Friday, 12 February 2010

Expecting to Fly – Neil Young (1968)

After more than a two year delay the Boeing 787 Dreamliner successfully completed its maiden flight. A new engine combined with a more aerodynamic design and light weight composite materials allow this Boeing to boast fuel efficiency. In fact, the 787 Dreamliner uses 20% less fuel per passenger when compared to planes of similar size. Currently 840 Dreamliners already have been ordered with an expected delivery date in the fourth quarter of 2010. To read this complete story CLICK HERE.

With many airlines moving in the direction of fuel efficient planes how will it affect aviation fuels trading? How will you refine your trading tactics to ensure continued success?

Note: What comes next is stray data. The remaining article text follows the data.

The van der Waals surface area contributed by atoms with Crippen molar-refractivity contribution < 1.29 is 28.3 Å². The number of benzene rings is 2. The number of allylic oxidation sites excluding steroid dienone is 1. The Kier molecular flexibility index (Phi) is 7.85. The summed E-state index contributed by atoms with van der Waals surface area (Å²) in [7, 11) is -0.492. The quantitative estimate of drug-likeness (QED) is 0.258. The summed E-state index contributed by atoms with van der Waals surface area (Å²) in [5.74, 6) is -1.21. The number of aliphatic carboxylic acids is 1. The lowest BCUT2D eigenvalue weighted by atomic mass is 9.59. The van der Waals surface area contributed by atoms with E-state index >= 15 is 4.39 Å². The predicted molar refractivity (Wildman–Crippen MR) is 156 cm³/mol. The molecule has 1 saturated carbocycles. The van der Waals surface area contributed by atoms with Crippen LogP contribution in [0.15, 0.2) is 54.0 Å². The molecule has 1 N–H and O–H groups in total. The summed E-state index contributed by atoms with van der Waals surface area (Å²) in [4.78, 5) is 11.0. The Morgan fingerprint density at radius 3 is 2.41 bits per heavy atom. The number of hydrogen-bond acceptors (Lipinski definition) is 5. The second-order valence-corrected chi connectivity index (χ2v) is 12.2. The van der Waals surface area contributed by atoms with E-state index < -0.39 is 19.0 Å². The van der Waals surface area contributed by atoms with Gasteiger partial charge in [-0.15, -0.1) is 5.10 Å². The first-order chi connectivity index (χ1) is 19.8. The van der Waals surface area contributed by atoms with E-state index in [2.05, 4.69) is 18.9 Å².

In order to respond to this and any future shifts in the aviation fuels market it is important to fully understand the industry. If you are active in the aviation fuels market or wish to enter it I encourage proper training.

Introduction to the Aviation Fuels Market (IAFM)
This two hour web-based training course provides an overview of the aviation fuels market, covering quality, supply, demand and trading.
You’ll learn the basics of producing aviation fuels in the refinery. We’ll review the different types and quality of jet fuel and aviation gasoline. We’ll also cover the key factors affecting supply, demand and trade flows. You’ll understand how aviation fuels are traded and priced, and how they are distributed to airports.
Finally this course will provide an overview of the outlook for the aviation fuels market. For more information and a complete course outline CLICK HERE.

Quote of the week-
“Technology does not drive change -- it enables change.” - Unknown

No comments: